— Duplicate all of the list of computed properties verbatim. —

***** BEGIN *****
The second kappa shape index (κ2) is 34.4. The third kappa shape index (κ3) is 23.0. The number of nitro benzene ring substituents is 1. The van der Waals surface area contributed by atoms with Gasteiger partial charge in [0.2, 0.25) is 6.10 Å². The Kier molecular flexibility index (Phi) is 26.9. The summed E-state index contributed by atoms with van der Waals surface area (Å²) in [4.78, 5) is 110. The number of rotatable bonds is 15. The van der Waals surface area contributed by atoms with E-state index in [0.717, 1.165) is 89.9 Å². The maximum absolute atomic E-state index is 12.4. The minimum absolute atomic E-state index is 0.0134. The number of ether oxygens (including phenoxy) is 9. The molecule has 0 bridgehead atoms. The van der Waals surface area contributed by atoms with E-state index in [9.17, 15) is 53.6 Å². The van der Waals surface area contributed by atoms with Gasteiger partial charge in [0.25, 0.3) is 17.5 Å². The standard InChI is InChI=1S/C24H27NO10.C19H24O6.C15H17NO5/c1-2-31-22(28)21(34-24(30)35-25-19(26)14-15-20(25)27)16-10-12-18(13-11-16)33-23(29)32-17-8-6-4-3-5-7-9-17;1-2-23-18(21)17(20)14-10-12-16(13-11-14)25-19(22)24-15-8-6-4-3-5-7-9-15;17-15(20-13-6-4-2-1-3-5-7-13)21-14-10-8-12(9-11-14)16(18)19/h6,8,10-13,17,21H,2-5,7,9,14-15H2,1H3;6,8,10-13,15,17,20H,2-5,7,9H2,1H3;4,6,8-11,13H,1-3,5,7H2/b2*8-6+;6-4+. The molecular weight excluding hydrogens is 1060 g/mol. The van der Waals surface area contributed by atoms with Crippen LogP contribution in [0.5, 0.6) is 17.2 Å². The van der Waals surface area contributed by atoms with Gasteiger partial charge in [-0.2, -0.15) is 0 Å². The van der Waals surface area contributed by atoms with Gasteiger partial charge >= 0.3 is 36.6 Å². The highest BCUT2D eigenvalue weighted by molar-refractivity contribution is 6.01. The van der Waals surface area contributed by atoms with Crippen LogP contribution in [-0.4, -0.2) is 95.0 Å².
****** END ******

The second kappa shape index (κ2) is 34.4. The third kappa shape index (κ3) is 23.0. The number of nitro benzene ring substituents is 1. The van der Waals surface area contributed by atoms with Gasteiger partial charge in [0.2, 0.25) is 6.10 Å². The Kier molecular flexibility index (Phi) is 26.9. The summed E-state index contributed by atoms with van der Waals surface area (Å²) in [4.78, 5) is 110. The number of rotatable bonds is 15. The van der Waals surface area contributed by atoms with E-state index in [0.717, 1.165) is 89.9 Å². The maximum absolute atomic E-state index is 12.4. The minimum absolute atomic E-state index is 0.0134. The number of ether oxygens (including phenoxy) is 9. The molecule has 0 bridgehead atoms. The van der Waals surface area contributed by atoms with E-state index in [9.17, 15) is 53.6 Å². The van der Waals surface area contributed by atoms with Gasteiger partial charge in [0.25, 0.3) is 17.5 Å². The standard InChI is InChI=1S/C24H27NO10.C19H24O6.C15H17NO5/c1-2-31-22(28)21(34-24(30)35-25-19(26)14-15-20(25)27)16-10-12-18(13-11-16)33-23(29)32-17-8-6-4-3-5-7-9-17;1-2-23-18(21)17(20)14-10-12-16(13-11-14)25-19(22)24-15-8-6-4-3-5-7-9-15;17-15(20-13-6-4-2-1-3-5-7-13)21-14-10-8-12(9-11-14)16(18)19/h6,8,10-13,17,21H,2-5,7,9,14-15H2,1H3;6,8,10-13,15,17,20H,2-5,7,9H2,1H3;4,6,8-11,13H,1-3,5,7H2/b2*8-6+;6-4+. The molecular weight excluding hydrogens is 1060 g/mol. The van der Waals surface area contributed by atoms with Crippen LogP contribution in [0.5, 0.6) is 17.2 Å². The van der Waals surface area contributed by atoms with Gasteiger partial charge in [-0.2, -0.15) is 0 Å². The van der Waals surface area contributed by atoms with Gasteiger partial charge >= 0.3 is 36.6 Å². The highest BCUT2D eigenvalue weighted by molar-refractivity contribution is 6.01. The van der Waals surface area contributed by atoms with Crippen LogP contribution in [-0.4, -0.2) is 95.0 Å².